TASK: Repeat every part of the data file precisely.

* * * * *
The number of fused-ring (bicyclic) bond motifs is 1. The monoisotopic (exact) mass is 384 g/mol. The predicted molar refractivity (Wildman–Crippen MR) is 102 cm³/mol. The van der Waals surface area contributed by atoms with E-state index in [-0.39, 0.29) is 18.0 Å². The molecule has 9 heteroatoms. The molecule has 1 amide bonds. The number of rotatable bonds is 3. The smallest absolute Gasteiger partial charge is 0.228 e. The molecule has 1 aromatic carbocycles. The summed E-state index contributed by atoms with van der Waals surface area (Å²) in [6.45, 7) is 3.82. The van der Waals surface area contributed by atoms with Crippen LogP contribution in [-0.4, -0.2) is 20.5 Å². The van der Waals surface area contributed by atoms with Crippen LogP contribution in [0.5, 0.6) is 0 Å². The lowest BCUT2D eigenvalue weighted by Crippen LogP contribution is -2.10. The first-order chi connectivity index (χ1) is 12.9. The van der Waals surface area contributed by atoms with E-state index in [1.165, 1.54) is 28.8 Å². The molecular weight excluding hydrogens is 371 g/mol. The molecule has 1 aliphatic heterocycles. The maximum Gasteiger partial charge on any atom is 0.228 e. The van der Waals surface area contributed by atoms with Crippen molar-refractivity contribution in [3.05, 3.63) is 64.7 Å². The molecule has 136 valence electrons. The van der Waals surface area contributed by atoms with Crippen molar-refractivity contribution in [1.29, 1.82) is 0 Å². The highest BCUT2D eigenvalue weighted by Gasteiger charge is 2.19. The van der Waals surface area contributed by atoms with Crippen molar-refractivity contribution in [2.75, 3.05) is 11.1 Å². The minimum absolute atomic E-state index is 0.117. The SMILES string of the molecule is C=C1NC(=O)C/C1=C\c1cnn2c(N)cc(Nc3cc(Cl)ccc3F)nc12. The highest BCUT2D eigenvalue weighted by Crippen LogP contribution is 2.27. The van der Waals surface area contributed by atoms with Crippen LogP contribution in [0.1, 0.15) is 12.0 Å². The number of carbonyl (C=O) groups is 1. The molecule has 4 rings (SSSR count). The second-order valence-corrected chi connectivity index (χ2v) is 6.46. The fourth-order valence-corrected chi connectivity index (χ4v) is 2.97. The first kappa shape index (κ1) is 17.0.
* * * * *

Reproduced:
The number of fused-ring (bicyclic) bond motifs is 1. The monoisotopic (exact) mass is 384 g/mol. The predicted molar refractivity (Wildman–Crippen MR) is 102 cm³/mol. The van der Waals surface area contributed by atoms with E-state index in [-0.39, 0.29) is 18.0 Å². The molecule has 9 heteroatoms. The molecule has 1 amide bonds. The number of rotatable bonds is 3. The smallest absolute Gasteiger partial charge is 0.228 e. The molecule has 1 aromatic carbocycles. The summed E-state index contributed by atoms with van der Waals surface area (Å²) in [6.45, 7) is 3.82. The van der Waals surface area contributed by atoms with Crippen LogP contribution in [-0.4, -0.2) is 20.5 Å². The van der Waals surface area contributed by atoms with Crippen LogP contribution in [0.5, 0.6) is 0 Å². The lowest BCUT2D eigenvalue weighted by Crippen LogP contribution is -2.10. The first-order chi connectivity index (χ1) is 12.9. The van der Waals surface area contributed by atoms with E-state index in [1.165, 1.54) is 28.8 Å². The molecular weight excluding hydrogens is 371 g/mol. The molecule has 1 aliphatic heterocycles. The maximum Gasteiger partial charge on any atom is 0.228 e. The van der Waals surface area contributed by atoms with Crippen molar-refractivity contribution in [3.05, 3.63) is 64.7 Å². The molecule has 136 valence electrons. The van der Waals surface area contributed by atoms with Crippen molar-refractivity contribution in [1.29, 1.82) is 0 Å². The highest BCUT2D eigenvalue weighted by Gasteiger charge is 2.19. The van der Waals surface area contributed by atoms with Crippen molar-refractivity contribution in [2.75, 3.05) is 11.1 Å². The minimum absolute atomic E-state index is 0.117. The SMILES string of the molecule is C=C1NC(=O)C/C1=C\c1cnn2c(N)cc(Nc3cc(Cl)ccc3F)nc12. The highest BCUT2D eigenvalue weighted by Crippen LogP contribution is 2.27. The van der Waals surface area contributed by atoms with Crippen LogP contribution in [0.1, 0.15) is 12.0 Å². The number of carbonyl (C=O) groups is 1. The molecule has 4 rings (SSSR count). The second-order valence-corrected chi connectivity index (χ2v) is 6.46. The fourth-order valence-corrected chi connectivity index (χ4v) is 2.97. The first kappa shape index (κ1) is 17.0.